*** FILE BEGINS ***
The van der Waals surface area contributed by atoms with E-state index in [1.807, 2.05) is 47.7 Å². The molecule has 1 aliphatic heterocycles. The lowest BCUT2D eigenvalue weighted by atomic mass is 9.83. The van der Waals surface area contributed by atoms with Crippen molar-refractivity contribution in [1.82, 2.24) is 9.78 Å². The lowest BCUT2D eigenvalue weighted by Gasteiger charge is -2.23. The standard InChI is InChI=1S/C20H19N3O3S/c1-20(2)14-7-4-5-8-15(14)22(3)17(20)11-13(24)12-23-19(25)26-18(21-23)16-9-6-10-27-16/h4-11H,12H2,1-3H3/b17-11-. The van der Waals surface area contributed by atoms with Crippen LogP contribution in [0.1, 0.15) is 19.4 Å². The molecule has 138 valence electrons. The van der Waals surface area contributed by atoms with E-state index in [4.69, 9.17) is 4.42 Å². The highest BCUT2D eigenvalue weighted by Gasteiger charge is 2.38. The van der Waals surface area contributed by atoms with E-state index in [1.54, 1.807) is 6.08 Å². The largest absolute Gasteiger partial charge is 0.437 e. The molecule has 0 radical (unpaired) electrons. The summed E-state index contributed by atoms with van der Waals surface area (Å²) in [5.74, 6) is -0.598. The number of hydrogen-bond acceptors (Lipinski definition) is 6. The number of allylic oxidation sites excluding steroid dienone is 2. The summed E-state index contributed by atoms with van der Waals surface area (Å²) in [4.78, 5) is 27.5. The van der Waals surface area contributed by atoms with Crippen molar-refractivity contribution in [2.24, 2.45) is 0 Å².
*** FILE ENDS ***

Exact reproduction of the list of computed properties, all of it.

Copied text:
The van der Waals surface area contributed by atoms with E-state index in [1.807, 2.05) is 47.7 Å². The molecule has 1 aliphatic heterocycles. The lowest BCUT2D eigenvalue weighted by atomic mass is 9.83. The van der Waals surface area contributed by atoms with Crippen molar-refractivity contribution in [1.82, 2.24) is 9.78 Å². The lowest BCUT2D eigenvalue weighted by Gasteiger charge is -2.23. The standard InChI is InChI=1S/C20H19N3O3S/c1-20(2)14-7-4-5-8-15(14)22(3)17(20)11-13(24)12-23-19(25)26-18(21-23)16-9-6-10-27-16/h4-11H,12H2,1-3H3/b17-11-. The van der Waals surface area contributed by atoms with Crippen LogP contribution in [0.1, 0.15) is 19.4 Å². The molecule has 138 valence electrons. The van der Waals surface area contributed by atoms with E-state index in [4.69, 9.17) is 4.42 Å². The highest BCUT2D eigenvalue weighted by Gasteiger charge is 2.38. The van der Waals surface area contributed by atoms with E-state index in [1.54, 1.807) is 6.08 Å². The largest absolute Gasteiger partial charge is 0.437 e. The molecule has 0 radical (unpaired) electrons. The summed E-state index contributed by atoms with van der Waals surface area (Å²) in [5.74, 6) is -0.598. The number of hydrogen-bond acceptors (Lipinski definition) is 6. The number of allylic oxidation sites excluding steroid dienone is 2. The summed E-state index contributed by atoms with van der Waals surface area (Å²) in [4.78, 5) is 27.5. The van der Waals surface area contributed by atoms with Crippen molar-refractivity contribution in [2.24, 2.45) is 0 Å².